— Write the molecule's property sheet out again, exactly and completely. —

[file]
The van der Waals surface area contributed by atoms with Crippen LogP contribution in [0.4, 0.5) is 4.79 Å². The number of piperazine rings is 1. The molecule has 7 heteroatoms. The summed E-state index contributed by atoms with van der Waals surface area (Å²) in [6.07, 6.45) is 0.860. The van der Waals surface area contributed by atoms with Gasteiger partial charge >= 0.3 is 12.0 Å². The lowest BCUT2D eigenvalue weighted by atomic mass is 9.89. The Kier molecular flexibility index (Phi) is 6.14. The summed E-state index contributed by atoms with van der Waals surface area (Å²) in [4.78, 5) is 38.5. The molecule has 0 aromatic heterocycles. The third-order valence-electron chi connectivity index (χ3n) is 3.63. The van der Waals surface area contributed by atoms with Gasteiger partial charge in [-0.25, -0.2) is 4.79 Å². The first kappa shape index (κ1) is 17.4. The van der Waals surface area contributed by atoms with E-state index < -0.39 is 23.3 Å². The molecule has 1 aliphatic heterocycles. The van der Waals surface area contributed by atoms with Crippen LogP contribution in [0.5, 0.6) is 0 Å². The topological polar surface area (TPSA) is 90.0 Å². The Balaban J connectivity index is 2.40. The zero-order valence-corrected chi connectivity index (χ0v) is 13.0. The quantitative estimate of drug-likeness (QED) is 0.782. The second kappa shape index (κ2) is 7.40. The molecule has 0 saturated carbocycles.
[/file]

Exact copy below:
The van der Waals surface area contributed by atoms with Crippen LogP contribution in [0.4, 0.5) is 4.79 Å². The number of piperazine rings is 1. The molecule has 7 heteroatoms. The summed E-state index contributed by atoms with van der Waals surface area (Å²) in [6.07, 6.45) is 0.860. The van der Waals surface area contributed by atoms with Gasteiger partial charge >= 0.3 is 12.0 Å². The lowest BCUT2D eigenvalue weighted by atomic mass is 9.89. The Kier molecular flexibility index (Phi) is 6.14. The summed E-state index contributed by atoms with van der Waals surface area (Å²) in [4.78, 5) is 38.5. The molecule has 0 aromatic heterocycles. The third-order valence-electron chi connectivity index (χ3n) is 3.63. The van der Waals surface area contributed by atoms with Gasteiger partial charge in [-0.25, -0.2) is 4.79 Å². The first kappa shape index (κ1) is 17.4. The van der Waals surface area contributed by atoms with E-state index < -0.39 is 23.3 Å². The molecule has 1 aliphatic heterocycles. The van der Waals surface area contributed by atoms with Crippen LogP contribution in [0.5, 0.6) is 0 Å². The topological polar surface area (TPSA) is 90.0 Å². The Balaban J connectivity index is 2.40. The zero-order valence-corrected chi connectivity index (χ0v) is 13.0. The quantitative estimate of drug-likeness (QED) is 0.782. The second kappa shape index (κ2) is 7.40. The molecule has 0 saturated carbocycles.